James Mullan

Saudi Students in Front-line of ‘Stereotype Battle’

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Saudi students graduating from American universities were congratulated at a ceremony at the Saudi Embassy in Washington, DC, Arab News reports. Some 4,000 of them showed up. That’s quite a gathering for the embassy as it’s not all that big!

The article notes that there are currently 43,500 Saudi students currently studying in the US. Another 5,000 are lined up ready to take the places of those who have finished. That, I think, is one of the best things that could happen for both the US and Saudi Arabia. For the US, it provides an opportunity to learn that most Saudis do not fit the stereotype painted of them by large segments of the media. For Saudis, it provides an opportunity, not only for an education, but to learn that America and Americans don’t quite match the stereotypes drawn by Arab media. Showing the limited utility of stereotypes is a terrific goal and accomplishment, worth every dollar or riyal spent on it.

Not every student leaves the program in a cheery frame of mind. A couple of months ago, a female Saudi student was charged with hate crimes and misdemeanor battery for spitting at people, allegedly because they were white and American. Sayyed Qutb, leading Egyptian theologian of the Muslim Brotherhood, also had a bad time in the US back in the 1940s. Most, however, profit from their studies, both personally and professionally.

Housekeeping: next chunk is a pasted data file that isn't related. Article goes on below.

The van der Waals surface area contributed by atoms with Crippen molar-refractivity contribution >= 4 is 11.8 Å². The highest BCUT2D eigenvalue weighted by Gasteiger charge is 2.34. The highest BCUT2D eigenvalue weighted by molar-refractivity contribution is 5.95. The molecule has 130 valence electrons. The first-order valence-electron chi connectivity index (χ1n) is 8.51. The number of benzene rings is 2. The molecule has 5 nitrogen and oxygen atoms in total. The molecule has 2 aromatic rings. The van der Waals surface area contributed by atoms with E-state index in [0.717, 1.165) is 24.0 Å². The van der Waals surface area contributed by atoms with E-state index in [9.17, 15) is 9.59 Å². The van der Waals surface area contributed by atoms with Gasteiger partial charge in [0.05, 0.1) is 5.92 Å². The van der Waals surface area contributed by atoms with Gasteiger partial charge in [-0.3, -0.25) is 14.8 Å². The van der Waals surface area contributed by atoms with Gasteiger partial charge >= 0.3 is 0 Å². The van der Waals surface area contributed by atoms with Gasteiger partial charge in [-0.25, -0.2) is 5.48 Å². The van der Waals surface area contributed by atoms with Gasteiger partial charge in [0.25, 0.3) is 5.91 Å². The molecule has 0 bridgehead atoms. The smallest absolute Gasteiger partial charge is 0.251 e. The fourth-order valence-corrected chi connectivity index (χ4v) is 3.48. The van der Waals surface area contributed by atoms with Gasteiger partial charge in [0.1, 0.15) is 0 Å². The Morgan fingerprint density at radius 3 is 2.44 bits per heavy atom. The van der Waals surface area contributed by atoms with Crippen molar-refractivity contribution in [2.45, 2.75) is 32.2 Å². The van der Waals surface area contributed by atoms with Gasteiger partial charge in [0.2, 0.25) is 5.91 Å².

Over 4,000 Saudi students graduate from US schools

More than 4,000 Saudi students graduated from various universities and colleges in the United States under the King Abdullah Scholarship Program (KASP) at a glittering function held in Washington on Saturday in the presence of Higher Education Minister Khaled Al-Anqari.

Adel Al-Jubeir, Saudi ambassador to the US, was also present at the graduation ceremony.

Around 43,500 Saudi students are currently studying in all parts of the United States.

In his videotaped message to the Saudi graduates at the graduation ceremony of the 4th wave of the King Abdullah Scholarship Program on Saturday, US Ambassador James B. Smith congratulated Custodian of the Two Holy Mosques King Abdullah for his vision and leadership. He added: “Mabrook to all the 2011 graduates, your families, and to all participants and institutions cooperating with the King Abdullah Scholarship Program. This is a happy and memorable day for both our countries. As the United States Ambassador to the Kingdom of Saudi Arabia, I am proud to see that you have opted to study the United States and to be open to new ideas and perhaps new ways of looking at the world.

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